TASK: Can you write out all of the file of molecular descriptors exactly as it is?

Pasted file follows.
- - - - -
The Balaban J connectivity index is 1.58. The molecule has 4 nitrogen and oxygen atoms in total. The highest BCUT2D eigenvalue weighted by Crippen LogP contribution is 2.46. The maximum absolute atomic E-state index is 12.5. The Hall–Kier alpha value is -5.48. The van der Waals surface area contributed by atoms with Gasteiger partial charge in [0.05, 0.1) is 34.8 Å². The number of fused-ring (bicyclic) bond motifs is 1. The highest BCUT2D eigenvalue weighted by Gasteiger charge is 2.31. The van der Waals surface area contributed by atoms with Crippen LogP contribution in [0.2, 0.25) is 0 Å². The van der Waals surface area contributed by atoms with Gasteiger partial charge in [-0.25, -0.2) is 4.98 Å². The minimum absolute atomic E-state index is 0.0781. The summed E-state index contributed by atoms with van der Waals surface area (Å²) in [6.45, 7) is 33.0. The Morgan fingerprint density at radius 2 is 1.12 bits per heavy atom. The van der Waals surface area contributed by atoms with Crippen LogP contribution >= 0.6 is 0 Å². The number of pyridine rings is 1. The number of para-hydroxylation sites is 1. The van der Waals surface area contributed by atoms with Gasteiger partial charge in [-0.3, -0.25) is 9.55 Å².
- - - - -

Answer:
The Balaban J connectivity index is 1.58. The molecule has 4 nitrogen and oxygen atoms in total. The highest BCUT2D eigenvalue weighted by Crippen LogP contribution is 2.46. The maximum absolute atomic E-state index is 12.5. The Hall–Kier alpha value is -5.48. The van der Waals surface area contributed by atoms with Gasteiger partial charge in [0.05, 0.1) is 34.8 Å². The number of fused-ring (bicyclic) bond motifs is 1. The highest BCUT2D eigenvalue weighted by Gasteiger charge is 2.31. The van der Waals surface area contributed by atoms with Crippen LogP contribution in [0.2, 0.25) is 0 Å². The van der Waals surface area contributed by atoms with Gasteiger partial charge in [-0.25, -0.2) is 4.98 Å². The minimum absolute atomic E-state index is 0.0781. The summed E-state index contributed by atoms with van der Waals surface area (Å²) in [6.45, 7) is 33.0. The Morgan fingerprint density at radius 2 is 1.12 bits per heavy atom. The van der Waals surface area contributed by atoms with Crippen LogP contribution >= 0.6 is 0 Å². The number of pyridine rings is 1. The number of para-hydroxylation sites is 1. The van der Waals surface area contributed by atoms with Gasteiger partial charge in [-0.3, -0.25) is 9.55 Å².